Bill to Remove Per-Country Limits Advances, but Significant Hurdles Remain

low chances for per country green card cap removal to become a law

On July 10, 2019, the U.S. House of Representatives passed H.R.1044, the Fairness for High-Skilled Immigrants Act of 2019. If passed into law, the bill would eliminate the per-country cap on employment-based green cards, and increase the per-country limit for family-based categories. While this news is encouraging, stakeholders should understand that chances of this bill becoming law are still fairly low.

Passage in Senate Still in Doubt

Passage in the Democratic-controlled House was widely expected. The same cannot be said, however, for the Republican-controlled Senate, where the bill’s counterpart, S.386, still faces stiff opposition. To make the bill more appealing to immigration hawks in the Senate, a number of provisions have been added to the bill that would add fees and additional oversight to the H1B program. But this still may not be enough to get the bill out of committee, let alone brought up for a vote by the full Senate.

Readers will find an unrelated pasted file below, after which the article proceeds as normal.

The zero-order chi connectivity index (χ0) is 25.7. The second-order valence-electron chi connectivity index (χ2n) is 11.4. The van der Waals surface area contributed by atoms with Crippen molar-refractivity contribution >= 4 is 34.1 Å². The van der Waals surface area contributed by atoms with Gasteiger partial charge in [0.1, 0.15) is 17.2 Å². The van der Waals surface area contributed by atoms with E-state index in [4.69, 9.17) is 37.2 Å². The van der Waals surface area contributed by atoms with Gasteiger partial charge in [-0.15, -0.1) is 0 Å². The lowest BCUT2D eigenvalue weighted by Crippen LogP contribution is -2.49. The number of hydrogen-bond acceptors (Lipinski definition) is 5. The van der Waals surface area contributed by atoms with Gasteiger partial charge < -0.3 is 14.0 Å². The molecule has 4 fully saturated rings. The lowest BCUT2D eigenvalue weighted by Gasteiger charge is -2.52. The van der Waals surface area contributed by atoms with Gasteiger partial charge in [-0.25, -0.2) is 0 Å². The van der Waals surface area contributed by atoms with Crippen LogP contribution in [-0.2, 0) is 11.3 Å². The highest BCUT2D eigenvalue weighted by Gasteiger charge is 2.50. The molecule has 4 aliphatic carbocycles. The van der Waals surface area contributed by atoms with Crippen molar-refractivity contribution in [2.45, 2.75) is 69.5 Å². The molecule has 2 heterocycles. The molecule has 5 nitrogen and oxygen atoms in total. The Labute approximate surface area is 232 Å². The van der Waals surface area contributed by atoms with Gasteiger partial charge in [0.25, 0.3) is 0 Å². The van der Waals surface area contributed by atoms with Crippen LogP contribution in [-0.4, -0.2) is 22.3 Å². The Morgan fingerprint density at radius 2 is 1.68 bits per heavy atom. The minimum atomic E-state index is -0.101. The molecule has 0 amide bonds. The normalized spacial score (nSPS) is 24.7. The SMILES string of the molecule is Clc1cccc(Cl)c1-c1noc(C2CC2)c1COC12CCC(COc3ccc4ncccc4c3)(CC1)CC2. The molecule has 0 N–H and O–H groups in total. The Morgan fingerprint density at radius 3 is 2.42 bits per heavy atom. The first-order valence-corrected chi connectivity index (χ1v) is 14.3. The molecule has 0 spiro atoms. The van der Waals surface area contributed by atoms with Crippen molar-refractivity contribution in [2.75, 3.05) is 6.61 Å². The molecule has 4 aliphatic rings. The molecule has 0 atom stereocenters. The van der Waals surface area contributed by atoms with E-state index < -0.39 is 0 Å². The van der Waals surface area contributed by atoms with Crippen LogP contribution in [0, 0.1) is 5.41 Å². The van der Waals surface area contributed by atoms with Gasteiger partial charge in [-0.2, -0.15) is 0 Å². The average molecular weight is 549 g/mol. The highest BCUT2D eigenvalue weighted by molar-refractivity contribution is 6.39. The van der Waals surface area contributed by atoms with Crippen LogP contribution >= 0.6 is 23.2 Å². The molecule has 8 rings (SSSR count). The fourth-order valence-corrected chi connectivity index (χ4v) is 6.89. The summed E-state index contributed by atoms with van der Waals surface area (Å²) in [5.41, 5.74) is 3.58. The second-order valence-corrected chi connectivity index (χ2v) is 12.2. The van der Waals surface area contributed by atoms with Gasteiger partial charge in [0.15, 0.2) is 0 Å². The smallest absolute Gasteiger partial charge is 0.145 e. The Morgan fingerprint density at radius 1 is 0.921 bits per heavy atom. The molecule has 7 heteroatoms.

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If the Senate does manage to pass the bill, the House and the Senate would need to reach an agreement and pass the same version of the bill in both chambers. Only then could the bill be presented to President Trump for his signature. And thus far, there has been no indication from the White House that the President would support any version of this bill.


While it is encouraging to see this potentially transformative bill progress in the House, the most likely outcome is that it will remain stalled in the Senate. Certainly, it is possible that a compromise could be reached that would allow the bill to progress. But given that the 2020 election season is already upon us, it is hard to be optimistic of such a major bill being signed into law at this juncture.




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